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Safety in the news: addressing the unexpected

By Lauren Smith

 

Dangers on the job come in all shapes and sizes. Some we expect, some we don’t.

When I looked through the recent headlines to see what health and safety stories are in the news, I found some less common but equally relevant workplace safety topics have been up for discussion lately:

 

Even bullies go to work

Sadly, bullying is a reality that many faced during their school days. Unfortunately, it doesn’t always end with the toss of the graduation cap.

For some, their workplace can be likened to a schoolyard as they experience bullying on the job. Your workplace should keep you safe from physical and psychological harm, which is why there may be big changes coming to Alberta’s Occupational Health & Safety code in the near future. They’re looking at incorporating workplace harassment policies to better address bullying at work.

 

Ontario government stands up for nurses

A nurse’s job comes with a list of physical demands, including: lifting patients, operating large machines, handling abusive patients. Although the first two demands are par for the course, the last one presents a major danger to nurses.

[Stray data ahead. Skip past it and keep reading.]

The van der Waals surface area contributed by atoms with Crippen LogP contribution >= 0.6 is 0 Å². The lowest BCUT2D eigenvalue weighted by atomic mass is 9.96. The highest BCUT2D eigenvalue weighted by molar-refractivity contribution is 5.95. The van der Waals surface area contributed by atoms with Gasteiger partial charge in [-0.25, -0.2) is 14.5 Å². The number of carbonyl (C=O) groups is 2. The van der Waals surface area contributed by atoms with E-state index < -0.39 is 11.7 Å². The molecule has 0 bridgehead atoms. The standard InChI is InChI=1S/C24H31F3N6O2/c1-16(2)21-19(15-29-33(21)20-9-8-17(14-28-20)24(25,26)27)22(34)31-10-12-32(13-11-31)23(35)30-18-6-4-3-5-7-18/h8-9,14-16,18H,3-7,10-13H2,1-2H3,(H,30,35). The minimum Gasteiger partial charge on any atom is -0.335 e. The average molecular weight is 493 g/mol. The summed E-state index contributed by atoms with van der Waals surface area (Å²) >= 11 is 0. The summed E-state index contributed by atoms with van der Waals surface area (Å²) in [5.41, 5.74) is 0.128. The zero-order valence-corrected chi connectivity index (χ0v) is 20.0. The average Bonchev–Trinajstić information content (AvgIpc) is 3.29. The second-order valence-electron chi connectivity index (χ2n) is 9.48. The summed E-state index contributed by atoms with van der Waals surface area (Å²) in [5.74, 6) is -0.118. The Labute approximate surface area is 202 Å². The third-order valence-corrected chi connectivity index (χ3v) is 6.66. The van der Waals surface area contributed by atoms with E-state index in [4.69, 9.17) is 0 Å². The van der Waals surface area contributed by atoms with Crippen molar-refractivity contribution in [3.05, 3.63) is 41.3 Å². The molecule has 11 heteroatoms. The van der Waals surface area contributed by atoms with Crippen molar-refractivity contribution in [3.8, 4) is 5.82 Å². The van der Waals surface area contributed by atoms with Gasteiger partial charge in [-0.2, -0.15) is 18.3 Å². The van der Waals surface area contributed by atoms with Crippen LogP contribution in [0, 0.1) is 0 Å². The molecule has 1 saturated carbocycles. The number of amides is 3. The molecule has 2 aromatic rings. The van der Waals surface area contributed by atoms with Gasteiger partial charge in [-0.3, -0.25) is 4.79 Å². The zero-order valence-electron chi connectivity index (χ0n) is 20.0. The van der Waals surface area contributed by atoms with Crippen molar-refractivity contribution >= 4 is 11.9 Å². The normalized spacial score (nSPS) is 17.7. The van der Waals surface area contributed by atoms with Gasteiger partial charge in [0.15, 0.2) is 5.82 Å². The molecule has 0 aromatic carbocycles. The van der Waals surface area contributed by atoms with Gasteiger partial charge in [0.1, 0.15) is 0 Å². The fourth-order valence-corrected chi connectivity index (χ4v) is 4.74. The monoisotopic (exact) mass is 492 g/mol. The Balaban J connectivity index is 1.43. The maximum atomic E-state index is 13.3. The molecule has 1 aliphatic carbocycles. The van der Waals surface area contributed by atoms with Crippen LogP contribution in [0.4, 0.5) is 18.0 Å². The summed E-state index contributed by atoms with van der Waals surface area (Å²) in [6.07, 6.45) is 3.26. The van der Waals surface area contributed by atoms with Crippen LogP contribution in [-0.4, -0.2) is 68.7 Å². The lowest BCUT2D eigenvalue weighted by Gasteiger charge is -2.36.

Ontario hospitals have seen an increase in violent incidents within the last few years. The government is taking action to address this concern and focus their efforts on better protecting nurses (and all hospital workers) from violent patients.

 

High (heel) expectations for female servers

Earlier this summer, the news was ablaze with stories of female servers required to wear high-heeled shoes on the job.

Wanting to address this growing concern, a University of Alberta alumnus conducted a small study of servers forced to wear high heels at work.  She assessed the potential hazards of the footwear requirements and concluded that this requirement violates employer responsibilities under the Health and Safety Act.

With the recent attention to female server footwear requirements, some restaurants are starting to review their dress codes.

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